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Weekend Gymnastics Roundup: Carey and McCusker on World Cup podium

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World medalists Jade Carey and Riley McCusker headlined gymnastics action over the weekend as the World Cup circuit continued with an all-around competition in Birmingham, England, and an apparatus event in Doha, Qatar.

Carey won both the vault and floor events in Doha, pushing her to the top of the standings on both apparatus (she also won the vault and floor competitions the previous weekend at the World Cup in Baku, Azerbaijan).

Doha marked the halfway point of apparatus World Cups, putting Carey in a promising position to qualify for the Tokyo Games heading into the next four events. The apparatus World Cup series includes a total of eight competitions spread over two seasons, and one gymnast per apparatus will qualify for the Olympics based on his or her top three results across the eight events.

Carey, 18, was the 2017 world silver medalist on vault and floor. But she opted not to try for a spot on the 2018 World Championships team due to the International Gymnastics Federation’s rules that active team members who help their countries qualify team spots for Tokyo (as the U.S. women did in November) cannot earn individual spots. Carey, an apparatus specialist rather than an all-around gymnast, chose the World Cup route to keep open her options of qualifying individually.

McCusker, who was part of the U.S. team that won the world title last year, finished second at the all-around World Cup in Birmingham, posting the top scores on the uneven bars and floor. Russia’s Aliya Mustafina, a seven-time Olympic medalist, won the event. Mustafina bounced back from a shaky showing last weekend at the World Cup in Stuttgart, where she finished fifth in an event won by Simone Biles. Mustafina, 24, is trying to qualify for her third Olympics after giving birth to daughter Alisa in June 2017.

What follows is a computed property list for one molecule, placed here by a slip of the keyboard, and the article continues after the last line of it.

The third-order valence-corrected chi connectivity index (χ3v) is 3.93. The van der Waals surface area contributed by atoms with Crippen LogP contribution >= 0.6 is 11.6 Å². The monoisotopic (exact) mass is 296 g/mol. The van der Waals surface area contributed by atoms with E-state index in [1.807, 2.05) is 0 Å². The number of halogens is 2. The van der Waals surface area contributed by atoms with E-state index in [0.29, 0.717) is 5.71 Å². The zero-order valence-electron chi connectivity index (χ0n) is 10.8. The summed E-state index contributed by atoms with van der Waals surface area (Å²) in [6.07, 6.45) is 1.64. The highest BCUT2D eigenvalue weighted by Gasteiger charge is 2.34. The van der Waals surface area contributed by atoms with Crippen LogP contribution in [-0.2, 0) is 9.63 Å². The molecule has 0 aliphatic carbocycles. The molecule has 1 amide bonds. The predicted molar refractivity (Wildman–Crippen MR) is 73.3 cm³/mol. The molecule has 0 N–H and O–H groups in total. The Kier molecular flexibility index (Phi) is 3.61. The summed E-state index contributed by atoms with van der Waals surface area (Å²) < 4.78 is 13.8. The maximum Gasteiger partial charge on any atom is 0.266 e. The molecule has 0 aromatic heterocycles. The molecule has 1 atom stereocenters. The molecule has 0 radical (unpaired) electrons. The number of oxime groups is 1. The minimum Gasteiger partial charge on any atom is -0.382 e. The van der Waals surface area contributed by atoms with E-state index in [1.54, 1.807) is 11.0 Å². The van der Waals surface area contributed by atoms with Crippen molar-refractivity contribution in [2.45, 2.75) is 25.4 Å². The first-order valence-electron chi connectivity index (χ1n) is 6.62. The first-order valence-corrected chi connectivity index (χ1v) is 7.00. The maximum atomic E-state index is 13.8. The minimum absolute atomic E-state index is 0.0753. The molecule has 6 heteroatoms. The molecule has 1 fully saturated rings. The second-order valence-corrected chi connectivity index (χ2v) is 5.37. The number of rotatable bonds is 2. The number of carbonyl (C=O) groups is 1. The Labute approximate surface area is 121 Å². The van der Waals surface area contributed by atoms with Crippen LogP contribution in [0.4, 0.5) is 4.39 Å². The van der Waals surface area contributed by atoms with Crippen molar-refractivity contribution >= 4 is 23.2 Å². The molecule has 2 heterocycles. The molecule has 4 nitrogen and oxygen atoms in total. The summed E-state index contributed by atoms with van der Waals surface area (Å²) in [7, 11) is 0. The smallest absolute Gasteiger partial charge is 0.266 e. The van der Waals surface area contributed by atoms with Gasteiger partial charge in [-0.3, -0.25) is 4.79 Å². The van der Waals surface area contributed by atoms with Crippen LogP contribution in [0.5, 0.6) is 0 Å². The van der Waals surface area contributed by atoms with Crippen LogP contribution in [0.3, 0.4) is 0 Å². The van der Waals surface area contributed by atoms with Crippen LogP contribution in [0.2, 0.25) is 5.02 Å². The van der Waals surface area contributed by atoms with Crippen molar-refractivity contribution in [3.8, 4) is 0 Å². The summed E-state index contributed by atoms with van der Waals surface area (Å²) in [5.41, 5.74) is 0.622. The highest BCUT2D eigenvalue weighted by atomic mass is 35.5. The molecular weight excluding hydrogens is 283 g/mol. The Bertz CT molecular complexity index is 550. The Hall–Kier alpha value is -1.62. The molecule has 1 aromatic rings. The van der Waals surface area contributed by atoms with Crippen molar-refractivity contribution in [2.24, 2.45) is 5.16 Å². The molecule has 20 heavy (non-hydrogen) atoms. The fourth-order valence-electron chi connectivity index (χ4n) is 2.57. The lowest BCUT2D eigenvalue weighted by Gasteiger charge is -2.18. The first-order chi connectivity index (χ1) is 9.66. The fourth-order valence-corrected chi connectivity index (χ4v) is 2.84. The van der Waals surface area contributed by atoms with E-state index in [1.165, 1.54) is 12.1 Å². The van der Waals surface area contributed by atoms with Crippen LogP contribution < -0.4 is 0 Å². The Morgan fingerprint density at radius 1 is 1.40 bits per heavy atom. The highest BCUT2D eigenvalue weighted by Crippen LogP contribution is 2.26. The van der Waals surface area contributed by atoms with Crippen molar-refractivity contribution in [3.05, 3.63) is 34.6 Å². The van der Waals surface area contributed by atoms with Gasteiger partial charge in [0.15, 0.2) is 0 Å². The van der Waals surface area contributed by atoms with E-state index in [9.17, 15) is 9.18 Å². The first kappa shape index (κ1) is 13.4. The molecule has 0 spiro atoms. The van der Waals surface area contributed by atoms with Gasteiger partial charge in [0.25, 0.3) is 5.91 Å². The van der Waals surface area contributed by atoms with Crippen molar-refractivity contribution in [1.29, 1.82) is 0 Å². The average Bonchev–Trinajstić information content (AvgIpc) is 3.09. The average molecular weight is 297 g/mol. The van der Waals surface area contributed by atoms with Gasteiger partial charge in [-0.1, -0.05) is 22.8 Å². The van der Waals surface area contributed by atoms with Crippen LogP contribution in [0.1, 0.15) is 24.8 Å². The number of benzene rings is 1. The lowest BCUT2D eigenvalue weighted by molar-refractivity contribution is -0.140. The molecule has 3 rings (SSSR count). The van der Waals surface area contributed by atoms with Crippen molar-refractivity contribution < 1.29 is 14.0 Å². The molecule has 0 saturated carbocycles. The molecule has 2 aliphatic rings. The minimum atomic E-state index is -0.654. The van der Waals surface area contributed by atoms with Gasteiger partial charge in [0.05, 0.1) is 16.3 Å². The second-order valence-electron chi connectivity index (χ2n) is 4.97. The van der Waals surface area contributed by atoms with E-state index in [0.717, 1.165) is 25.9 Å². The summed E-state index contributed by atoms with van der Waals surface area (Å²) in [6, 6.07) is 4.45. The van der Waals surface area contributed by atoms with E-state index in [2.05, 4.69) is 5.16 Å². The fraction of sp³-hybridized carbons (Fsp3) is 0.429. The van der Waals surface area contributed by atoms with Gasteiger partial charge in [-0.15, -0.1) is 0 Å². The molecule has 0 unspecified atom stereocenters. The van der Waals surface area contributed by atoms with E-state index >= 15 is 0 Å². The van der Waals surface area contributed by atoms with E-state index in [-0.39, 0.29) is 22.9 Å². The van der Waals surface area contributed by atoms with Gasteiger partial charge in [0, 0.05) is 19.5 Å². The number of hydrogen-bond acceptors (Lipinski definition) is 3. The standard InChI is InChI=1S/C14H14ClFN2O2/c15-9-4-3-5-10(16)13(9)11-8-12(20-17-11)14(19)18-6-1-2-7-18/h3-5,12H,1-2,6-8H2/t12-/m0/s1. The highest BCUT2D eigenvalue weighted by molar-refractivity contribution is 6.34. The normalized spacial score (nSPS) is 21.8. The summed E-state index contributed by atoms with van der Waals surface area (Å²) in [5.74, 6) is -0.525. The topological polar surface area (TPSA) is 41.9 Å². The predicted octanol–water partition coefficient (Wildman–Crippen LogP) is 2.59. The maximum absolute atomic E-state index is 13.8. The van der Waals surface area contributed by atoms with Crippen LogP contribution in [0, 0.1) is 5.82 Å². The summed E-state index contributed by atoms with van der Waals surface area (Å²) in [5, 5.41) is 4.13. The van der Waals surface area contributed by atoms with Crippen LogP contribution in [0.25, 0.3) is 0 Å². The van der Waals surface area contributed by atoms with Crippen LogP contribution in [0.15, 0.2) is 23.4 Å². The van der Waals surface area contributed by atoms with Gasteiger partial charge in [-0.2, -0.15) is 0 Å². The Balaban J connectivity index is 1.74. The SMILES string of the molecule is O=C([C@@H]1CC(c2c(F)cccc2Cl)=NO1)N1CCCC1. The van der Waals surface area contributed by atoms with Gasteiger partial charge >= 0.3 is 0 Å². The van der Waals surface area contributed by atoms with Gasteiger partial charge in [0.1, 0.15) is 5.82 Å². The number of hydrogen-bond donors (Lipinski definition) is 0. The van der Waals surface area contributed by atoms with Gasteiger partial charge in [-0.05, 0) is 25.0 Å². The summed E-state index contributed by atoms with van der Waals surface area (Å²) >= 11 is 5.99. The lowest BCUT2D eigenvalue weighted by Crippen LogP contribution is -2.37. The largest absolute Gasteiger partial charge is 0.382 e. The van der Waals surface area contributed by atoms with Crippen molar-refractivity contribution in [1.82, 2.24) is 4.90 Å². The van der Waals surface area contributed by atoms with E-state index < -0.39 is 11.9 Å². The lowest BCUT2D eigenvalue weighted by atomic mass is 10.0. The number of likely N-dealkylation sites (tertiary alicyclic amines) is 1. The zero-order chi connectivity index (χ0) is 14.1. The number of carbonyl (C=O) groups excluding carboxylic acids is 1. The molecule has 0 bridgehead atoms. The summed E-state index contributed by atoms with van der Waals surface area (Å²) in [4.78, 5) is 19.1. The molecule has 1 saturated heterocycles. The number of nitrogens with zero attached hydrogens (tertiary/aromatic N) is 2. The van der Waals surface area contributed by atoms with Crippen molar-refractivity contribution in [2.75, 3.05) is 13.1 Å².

The all-around World Cup circuit continues on April 7 in Tokyo, Japan, where two-time world all-around medalist Morgan Hurd and two-time Olympian Sam Mikulak are expected to compete.

First Olympic women’s aerials champion Cheryazova dies at 50

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MOSCOW — Lina Cheryazova, the first woman to win an Olympic aerials skiing gold medal, has died. She was 50.

Officials in the Russian city of Novosibirsk, where Cheryazova was living for the last two decades, said she died “following a lengthy illness,” without giving further details.

Competing for Uzbekistan, Cheryazova won gold with a triple flip when aerials skiing debuted on the Olympic program in 1994 in Lillehammer.

Shortly after winning, she learned her mother died three weeks before.

Cheryazova’s career was derailed later that year when she suffered a serious head injury while training in the United States, and spent days in a coma. She retired after failing to qualify for the 1998 Winter Olympics.